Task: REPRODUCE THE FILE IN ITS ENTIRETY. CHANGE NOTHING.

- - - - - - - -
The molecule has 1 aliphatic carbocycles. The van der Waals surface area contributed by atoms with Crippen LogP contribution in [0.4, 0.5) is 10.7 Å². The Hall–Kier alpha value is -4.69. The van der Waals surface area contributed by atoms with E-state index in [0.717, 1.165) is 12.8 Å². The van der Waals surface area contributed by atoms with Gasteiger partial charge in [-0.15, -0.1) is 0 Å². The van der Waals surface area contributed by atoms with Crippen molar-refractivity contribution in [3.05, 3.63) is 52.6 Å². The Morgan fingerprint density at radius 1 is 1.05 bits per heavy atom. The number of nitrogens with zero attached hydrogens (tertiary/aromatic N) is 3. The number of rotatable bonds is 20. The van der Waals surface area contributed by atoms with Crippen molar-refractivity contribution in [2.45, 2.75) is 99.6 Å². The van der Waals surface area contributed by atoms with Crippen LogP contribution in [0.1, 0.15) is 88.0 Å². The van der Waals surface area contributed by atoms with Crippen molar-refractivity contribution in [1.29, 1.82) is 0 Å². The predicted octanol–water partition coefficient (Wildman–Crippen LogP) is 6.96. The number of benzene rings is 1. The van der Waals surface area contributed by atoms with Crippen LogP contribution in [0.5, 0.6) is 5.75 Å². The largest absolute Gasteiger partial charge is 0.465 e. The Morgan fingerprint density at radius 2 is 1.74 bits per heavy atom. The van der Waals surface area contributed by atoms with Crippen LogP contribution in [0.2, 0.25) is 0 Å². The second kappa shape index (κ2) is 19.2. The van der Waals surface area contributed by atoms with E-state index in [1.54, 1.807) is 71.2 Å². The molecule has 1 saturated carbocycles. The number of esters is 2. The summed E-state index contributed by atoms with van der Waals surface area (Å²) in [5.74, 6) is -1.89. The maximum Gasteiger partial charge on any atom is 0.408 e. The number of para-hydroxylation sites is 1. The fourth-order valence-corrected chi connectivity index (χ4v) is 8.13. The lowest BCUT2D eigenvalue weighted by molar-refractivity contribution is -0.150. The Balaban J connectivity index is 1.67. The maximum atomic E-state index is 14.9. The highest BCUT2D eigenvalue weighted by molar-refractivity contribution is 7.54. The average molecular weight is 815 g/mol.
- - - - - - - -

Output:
The molecule has 1 aliphatic carbocycles. The van der Waals surface area contributed by atoms with Crippen LogP contribution in [0.4, 0.5) is 10.7 Å². The Hall–Kier alpha value is -4.69. The van der Waals surface area contributed by atoms with E-state index in [0.717, 1.165) is 12.8 Å². The van der Waals surface area contributed by atoms with Gasteiger partial charge in [-0.15, -0.1) is 0 Å². The van der Waals surface area contributed by atoms with Crippen molar-refractivity contribution in [3.05, 3.63) is 52.6 Å². The Morgan fingerprint density at radius 1 is 1.05 bits per heavy atom. The number of nitrogens with zero attached hydrogens (tertiary/aromatic N) is 3. The number of rotatable bonds is 20. The van der Waals surface area contributed by atoms with Crippen molar-refractivity contribution in [2.45, 2.75) is 99.6 Å². The van der Waals surface area contributed by atoms with Crippen LogP contribution in [0.1, 0.15) is 88.0 Å². The van der Waals surface area contributed by atoms with Crippen molar-refractivity contribution in [1.29, 1.82) is 0 Å². The predicted octanol–water partition coefficient (Wildman–Crippen LogP) is 6.96. The number of benzene rings is 1. The van der Waals surface area contributed by atoms with Crippen LogP contribution in [0.5, 0.6) is 5.75 Å². The largest absolute Gasteiger partial charge is 0.465 e. The Morgan fingerprint density at radius 2 is 1.74 bits per heavy atom. The van der Waals surface area contributed by atoms with Crippen LogP contribution in [0.2, 0.25) is 0 Å². The second kappa shape index (κ2) is 19.2. The van der Waals surface area contributed by atoms with E-state index in [1.54, 1.807) is 71.2 Å². The molecule has 1 saturated carbocycles. The number of esters is 2. The summed E-state index contributed by atoms with van der Waals surface area (Å²) in [5.74, 6) is -1.89. The maximum Gasteiger partial charge on any atom is 0.408 e. The number of para-hydroxylation sites is 1. The fourth-order valence-corrected chi connectivity index (χ4v) is 8.13. The lowest BCUT2D eigenvalue weighted by molar-refractivity contribution is -0.150. The Balaban J connectivity index is 1.67. The maximum atomic E-state index is 14.9. The highest BCUT2D eigenvalue weighted by molar-refractivity contribution is 7.54. The average molecular weight is 815 g/mol.